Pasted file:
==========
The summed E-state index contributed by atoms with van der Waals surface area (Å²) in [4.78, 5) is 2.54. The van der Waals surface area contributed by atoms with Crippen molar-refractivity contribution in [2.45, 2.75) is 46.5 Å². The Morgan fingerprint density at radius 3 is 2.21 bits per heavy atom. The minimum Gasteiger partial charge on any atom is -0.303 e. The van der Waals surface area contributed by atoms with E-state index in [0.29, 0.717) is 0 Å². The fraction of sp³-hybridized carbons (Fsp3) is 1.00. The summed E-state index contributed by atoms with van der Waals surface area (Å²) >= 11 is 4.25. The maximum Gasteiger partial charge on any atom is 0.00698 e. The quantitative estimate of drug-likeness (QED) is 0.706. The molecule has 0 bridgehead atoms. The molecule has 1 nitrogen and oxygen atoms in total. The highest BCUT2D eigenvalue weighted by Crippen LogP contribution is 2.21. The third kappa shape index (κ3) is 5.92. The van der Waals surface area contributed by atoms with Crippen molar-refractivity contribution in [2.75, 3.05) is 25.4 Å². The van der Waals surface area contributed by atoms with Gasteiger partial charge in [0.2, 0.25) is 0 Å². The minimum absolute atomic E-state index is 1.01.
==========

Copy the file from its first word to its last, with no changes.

The summed E-state index contributed by atoms with van der Waals surface area (Å²) in [4.78, 5) is 2.54. The van der Waals surface area contributed by atoms with Crippen molar-refractivity contribution in [2.45, 2.75) is 46.5 Å². The Morgan fingerprint density at radius 3 is 2.21 bits per heavy atom. The minimum Gasteiger partial charge on any atom is -0.303 e. The van der Waals surface area contributed by atoms with E-state index in [0.29, 0.717) is 0 Å². The fraction of sp³-hybridized carbons (Fsp3) is 1.00. The summed E-state index contributed by atoms with van der Waals surface area (Å²) >= 11 is 4.25. The maximum Gasteiger partial charge on any atom is 0.00698 e. The quantitative estimate of drug-likeness (QED) is 0.706. The molecule has 0 bridgehead atoms. The molecule has 1 nitrogen and oxygen atoms in total. The highest BCUT2D eigenvalue weighted by Crippen LogP contribution is 2.21. The third kappa shape index (κ3) is 5.92. The van der Waals surface area contributed by atoms with Crippen molar-refractivity contribution in [2.75, 3.05) is 25.4 Å². The van der Waals surface area contributed by atoms with Gasteiger partial charge in [0.2, 0.25) is 0 Å². The minimum absolute atomic E-state index is 1.01.